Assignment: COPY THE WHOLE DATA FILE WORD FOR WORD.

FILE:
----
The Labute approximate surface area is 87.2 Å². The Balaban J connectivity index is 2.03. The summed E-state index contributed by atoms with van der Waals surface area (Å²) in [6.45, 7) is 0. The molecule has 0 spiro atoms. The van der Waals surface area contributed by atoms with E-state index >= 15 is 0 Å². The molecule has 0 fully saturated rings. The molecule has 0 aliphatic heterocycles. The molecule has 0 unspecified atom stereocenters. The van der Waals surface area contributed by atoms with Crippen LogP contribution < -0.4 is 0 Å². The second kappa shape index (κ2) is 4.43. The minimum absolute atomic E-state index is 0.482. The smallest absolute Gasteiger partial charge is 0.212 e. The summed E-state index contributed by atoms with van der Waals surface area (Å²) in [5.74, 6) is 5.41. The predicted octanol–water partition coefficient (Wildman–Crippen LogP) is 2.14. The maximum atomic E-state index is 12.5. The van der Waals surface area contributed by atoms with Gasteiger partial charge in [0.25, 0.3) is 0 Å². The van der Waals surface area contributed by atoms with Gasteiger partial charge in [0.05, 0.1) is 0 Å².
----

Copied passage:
The Labute approximate surface area is 87.2 Å². The Balaban J connectivity index is 2.03. The summed E-state index contributed by atoms with van der Waals surface area (Å²) in [6.45, 7) is 0. The molecule has 0 spiro atoms. The van der Waals surface area contributed by atoms with E-state index >= 15 is 0 Å². The molecule has 0 fully saturated rings. The molecule has 0 aliphatic heterocycles. The molecule has 0 unspecified atom stereocenters. The van der Waals surface area contributed by atoms with Crippen LogP contribution < -0.4 is 0 Å². The second kappa shape index (κ2) is 4.43. The minimum absolute atomic E-state index is 0.482. The smallest absolute Gasteiger partial charge is 0.212 e. The summed E-state index contributed by atoms with van der Waals surface area (Å²) in [5.74, 6) is 5.41. The predicted octanol–water partition coefficient (Wildman–Crippen LogP) is 2.14. The maximum atomic E-state index is 12.5. The van der Waals surface area contributed by atoms with Gasteiger partial charge in [0.25, 0.3) is 0 Å². The van der Waals surface area contributed by atoms with Gasteiger partial charge in [0.05, 0.1) is 0 Å².